[O]ur moral judgments are less reliable than many would hope, and this has specific implications for methodology in normative ethics. Three sources of evidence indicate that our intuitive ethical judgments are less reliable than we might have hoped: a historical record of accepting morally absurd social practices; a scientific record showing that our intuitive judgments are systematically governed by a host of heuristics, biases, and irrelevant factors; and a philosophical record showing deep, probably unresolvable, inconsistencies in common moral convictions. I argue that this has the following implications for moral theorizing: we should trust intuitions less; we should be especially suspicious of intuitive judgments that fit a bias pattern, even when we are intuitively condent that these judgments are not a simple product of the bias; we should be especially suspicious of intuitions that are part of inconsistent sets of deeply held convictions; and we should evaluate views holistically, thinking of entire classes of judgments that they get right or wrong in broad contexts, rather than dismissing positions on the basis of a small number of intuitive counterexamples.
Nick Beckstead, On the Overwhelming Importance of Shaping the Far Future, doctoral dissertation, University of Rutgers, New Brunswick, 2013, p. 19
The reason why there are hardly ever completely knock-down arguments, except between very like minded philosophers, is that philosophers, unlike chemists or geologists, are licensed to question everything, including methodology.
J. J. C. Smart, ‘Ockhamist Comments on Strawson’, in Anthony Freeman (ed.), Consciousness and its Place in Nature: Does Physicalism Entail Panpsychism?, Exteter, 2006, pp. 158-159
Whenever you’re trying to discover something about the nature of the world, you can always proceed straight to the point at hand, without having to determine the meaning of some folk expression, by simply introducing some theoretical terms and defining them by stipulation. Thus, for example, if you just want to know what the solar system is like, you can forget about folk terms like ‘planet’ and introduce some new terms with clearly defined meanings. And if you just want to know what human decision-making processes are like, you can simply use terms of art like ‘Humean freedom’ and ‘L-freedom’ and so on and proceed straight to the point at hand, trying to determine which of the various kinds of freedom (or “freedom”) human beings actually possess without first determining the ordinary-language meaning of the folk term ‘free will’. And if you’re in a situation where you already know all the relevant metaphysical facts but don’t know what some folk term means, then you can describe the metaphysical facts using technical terms with stipulated definitions, and so your lack of knowledge of the meaning of the folk term shouldn’t be treated as a genuine ignorance of (nonsemantic) metaphysical facts.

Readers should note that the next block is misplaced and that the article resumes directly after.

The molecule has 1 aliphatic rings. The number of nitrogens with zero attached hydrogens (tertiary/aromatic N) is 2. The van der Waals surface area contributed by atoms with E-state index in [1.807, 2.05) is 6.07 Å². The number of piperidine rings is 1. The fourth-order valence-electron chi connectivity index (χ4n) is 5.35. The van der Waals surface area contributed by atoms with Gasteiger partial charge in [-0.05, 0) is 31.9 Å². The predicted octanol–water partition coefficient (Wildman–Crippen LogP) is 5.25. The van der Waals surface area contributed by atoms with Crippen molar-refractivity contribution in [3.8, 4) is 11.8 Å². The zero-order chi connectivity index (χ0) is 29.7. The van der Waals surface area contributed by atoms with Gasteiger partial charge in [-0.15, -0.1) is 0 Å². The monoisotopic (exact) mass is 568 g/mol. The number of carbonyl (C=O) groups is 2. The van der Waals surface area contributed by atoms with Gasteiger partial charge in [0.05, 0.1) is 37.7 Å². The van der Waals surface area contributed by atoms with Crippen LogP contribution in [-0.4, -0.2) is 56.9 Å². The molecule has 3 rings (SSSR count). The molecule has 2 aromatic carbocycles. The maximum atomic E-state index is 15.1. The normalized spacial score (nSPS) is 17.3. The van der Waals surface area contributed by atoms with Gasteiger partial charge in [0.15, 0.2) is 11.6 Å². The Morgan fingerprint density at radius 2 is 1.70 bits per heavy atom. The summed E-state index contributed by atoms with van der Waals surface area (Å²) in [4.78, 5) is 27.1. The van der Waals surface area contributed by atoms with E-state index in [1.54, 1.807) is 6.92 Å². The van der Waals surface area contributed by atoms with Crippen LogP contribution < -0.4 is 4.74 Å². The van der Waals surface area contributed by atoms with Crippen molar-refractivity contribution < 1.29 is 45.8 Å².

Mark Balaguer, Free Will as an Open Scientific Problem, Cambridge, Massachusetts, 2010, pp. 34-35
It is not the case that whenever an argument deploys a premise that directly and obviously contradicts an opponent’s position, the argument begs the question. Still less is it true that whenever a consistent opponent would reject at least one of an argument’s premises, the argument begs the question.
Michael Huemer, Ethical Intuitionism, Basingstoke, Hampshire, 2005, p. 69
Often when reading philosophy one gets the feeling that the writer cares more deeply about his or her conclusion than about the argument, so that if the argument can be shown to fail, the philosopher whose argument it is will simply proceed to look for other arguments rather than take back his or her commitment to the conclusion.
David Enoch, ‘An Outline of an Argument for Robust Metanormative Realism’, Oxford Studies in Metaethics, vol. 2 (2007), p. 23
Wherever I go, whether my audience consists of local students, congressional staffers, or post-Soviet professors, when I present the TROLLEY case and ask them whether they would switch tracks, most will say, “There has to be another way!” A philosophy professor’s first reaction to this is to say, “Please, stay on topic. I’m trying to illustrate a point here! To see the point, you need to decide what to do when there is no other way.” When I said this to my class of post-Soviet professors, though, they spoke briefly among themselves, then two of them quietly said (as others nodded in agreement), “Yes, we understand. We have heard this before. All our lives we were told the few must be sacrificed for the sake of many. We were told there is no other way. But what we were told was a lie. There was always another way.
David Schmidtz, Elements of Justice, Cambridge, 2006, pp. 175-175